RTJ2 is a steamroller of an album, packed with enough assonance and alliteration to school an AP English literature class.
Both emcees are incredibly versatile, switching up speed, style and tone, playing off each other one minute, one-upping each other the next.
Run The Jewels 2 is concussive. The sequel takes the simplistic thrills of the debut and expands the duo’s natural chemistry. With Killer Mike grounded at the album’s emotional core, El-P is free to indulge in his intrepid production tendencies.
An album like RTJ2 is rare. Decades from now, this album may just be revered as one of the best hip-hop records of our era, the total synchronicity of two talented artists reaching the apex of their prime.
If the first album was the supernova, RTJ2 is the RTJ universe forming, proving that Mike and El-P's one-off can be a going, and ever growing, concern.
The egotistic pairing of KIller Mike and El-P are welcoming the challenge, undergoing the seemingly impossible task of raising their blitzkrieg social onslaught to new heights.
It's been a minute, but RTJ have reminded us that, yes, rap music can be fun and opinionated simultaneously. In fact, that's when the genre is at its best.
You can feel the effort with every syllable, that this music is coming from their very core.
Sounding like nothing else and answering to nobody but its creators, Run the Jewels 2 is in a class by itself.
This is the best relationship in rap music right now; more than producer/rapper, Render and Meline truly are brothers in arms and they’re here to give us all the push we need to take on the world.
Cranking the urgency and confrontation of last year's self-titled debut to neck-breaking levels of intensity, 'RTJ2' is an urgent, paranoid album for a violent, panicked time.
RTJ2 is filled with such thoughtful, penetrating moments, tightly wound up in 11 bona fide bangers. It’s a rare collaborative effort that works just as well for newcomers to either contributor as for longtime fans tracking their artistic progress.
More aggressive than its predecessor, RTJ2 keeps the party going and explores new arenas in both lyric and sound.
Whether it's rage or just two guys trying to make each other laugh with dark humor, RTJ2 stands tall in a year of weak hip-hop.
Run the Jewels 2 is better than Run the Jewels 1 and is on par with R.A.P. Music, which is a tough task.
Both rappers are clearly in their comfort zones, elevating and challenging one another where the occasion requires. The aesthetics and delivery of RTJ2 are very similar to Run the Jewels; the biggest differences can be found in the lyrics.
Run The Jewels 2 is the sound of two 39-year-old men having the best mid-life crisis ever, making near-the-knuckle rap bangers right on the boundary line between the underground and the mainstream.
If their first album acted as the duo’s thesis statement, the two MCs laying out the blueprint to what they wanted to accomplish, then this second is a laser-focused execution of that idea, of never letting up and never sugar-coating their sound to fit into any particular lane.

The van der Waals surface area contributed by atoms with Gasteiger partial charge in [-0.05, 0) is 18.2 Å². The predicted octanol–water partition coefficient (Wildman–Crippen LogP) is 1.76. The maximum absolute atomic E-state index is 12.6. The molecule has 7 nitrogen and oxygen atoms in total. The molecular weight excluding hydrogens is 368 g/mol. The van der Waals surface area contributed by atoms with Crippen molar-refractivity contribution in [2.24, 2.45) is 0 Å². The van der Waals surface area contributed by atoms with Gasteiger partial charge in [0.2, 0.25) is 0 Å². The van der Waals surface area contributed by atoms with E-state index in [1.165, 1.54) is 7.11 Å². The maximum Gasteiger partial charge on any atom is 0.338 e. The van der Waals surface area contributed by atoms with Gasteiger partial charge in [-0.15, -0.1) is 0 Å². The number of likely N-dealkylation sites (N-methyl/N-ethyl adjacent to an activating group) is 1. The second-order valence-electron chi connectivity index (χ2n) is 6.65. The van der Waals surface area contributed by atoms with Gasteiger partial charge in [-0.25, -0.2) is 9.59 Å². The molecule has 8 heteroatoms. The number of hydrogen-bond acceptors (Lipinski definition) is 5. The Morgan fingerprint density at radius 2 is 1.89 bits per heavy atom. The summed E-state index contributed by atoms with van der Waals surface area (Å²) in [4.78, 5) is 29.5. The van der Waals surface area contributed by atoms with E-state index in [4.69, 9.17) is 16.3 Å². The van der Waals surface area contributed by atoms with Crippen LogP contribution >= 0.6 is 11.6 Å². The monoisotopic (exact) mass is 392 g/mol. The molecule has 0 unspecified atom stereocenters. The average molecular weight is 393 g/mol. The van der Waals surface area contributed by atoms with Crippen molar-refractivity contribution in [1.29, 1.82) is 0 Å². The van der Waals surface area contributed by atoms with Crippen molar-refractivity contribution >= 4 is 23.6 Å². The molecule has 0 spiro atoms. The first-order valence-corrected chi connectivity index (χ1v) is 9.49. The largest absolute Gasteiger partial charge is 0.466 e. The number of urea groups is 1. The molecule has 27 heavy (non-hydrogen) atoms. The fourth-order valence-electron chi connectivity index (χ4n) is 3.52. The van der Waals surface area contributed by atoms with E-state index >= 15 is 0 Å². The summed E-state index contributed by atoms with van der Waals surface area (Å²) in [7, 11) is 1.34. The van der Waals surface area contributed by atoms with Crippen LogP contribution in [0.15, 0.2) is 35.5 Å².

Lording up on a gross lack of restraint, it’s a killer blow that keeps on killing, a reminder of just how mad music can be without drowning in self-indulgence.
You can probably ascribe their success to two things; one, that they have the intelligence to constantly play to their strengths - RTJ2 is replete with razor-sharp lyricism and clattering, abrasive production - and two, that they don’t hide behind anything.
On their second album as Run the Jewels, noise-loving Brooklyn rapper-producer El-P and Atlanta's Killer Mike make the most explosive hip-hop you'll hear all year.
Run the Jewels 2 takes the collaboration to the next level, establishing the duo as a unit – and one that’s not to be messed with.
Run The Jewels has again pushed rap away from regular rhythms and rhymes and into territories that they’re still calculating the dimensions of.
Their style is also a fusion – of El-P’s abrasive, experimental New York styling with Mike’s smooth, almost laconic, Atlanta flow.
Outside of “Love Again,” the album is chock-full of jams from front to back, and RTJ2, in its astonishing scope and finesse, continues a tradition of greatness for the unlikely duo, and serves as one of the more distinguished bright spots in an otherwise stale year for hip-hop.
|# 2 -||A.V. Club|
|# 2 -||Billboard|
|# 5 -||Clash|
|# 1 -||CMJ|
|# 1 -||Complex|
|# 2 -||Consequence of Sound|
|# 11 -||Crack Magazine|
|# 8 -||CraveOnline|
|# 2 -||Entertainment Weekly|
|# 8 -||FasterLouder|
|# 3 -||Flavorwire|
|# 5 -||Gigwise|
|# 16 -||Grantland (Steven Hyden)|
|# 25 -||musicOMH|
|# 14 -||NME|
|# 17 -||No Ripcord|
|# 25 -||Noisey|
|# 1 -||Passion of the Weiss|
|# 3 -||Paste|
|# 2 -||Pazz & Jop|
|# 2 -||Pigeons & Planes|
|# 1 -||Pitchfork|
|# 1 -||PopMatters|
|# 5 -||Pretty Much Amazing|
|# 8 -||Rolling Stone|
|# 17 -||Slant Magazine|
|# 3 -||SPIN|
|# 48 -||Sputnikmusic|
|# 1 -||Stereogum|
|# 14 -||The 405|
|# 7 -||The Guardian|
|The Line of Best Fit|
|# 12 -||The Skinny|
|# 8 -||The Wire|
|# 7 -||Time Out New York|
|# 12 -||Under the Radar|
|# 2 -||Vibe|
|# 2 -||Vulture|
|# 3 -||Wondering Sound|
|# 2 -||Billboard (Rap)|
|# 1 -||Exclaim! (Hip Hop)|
|# 29 -||NME (2010-2014)|
|# 208 -||SPIN (1985-2014)|
|# 1 -||SPIN (Hip Hop)|
|# 1 -||Stereogum (Rap)|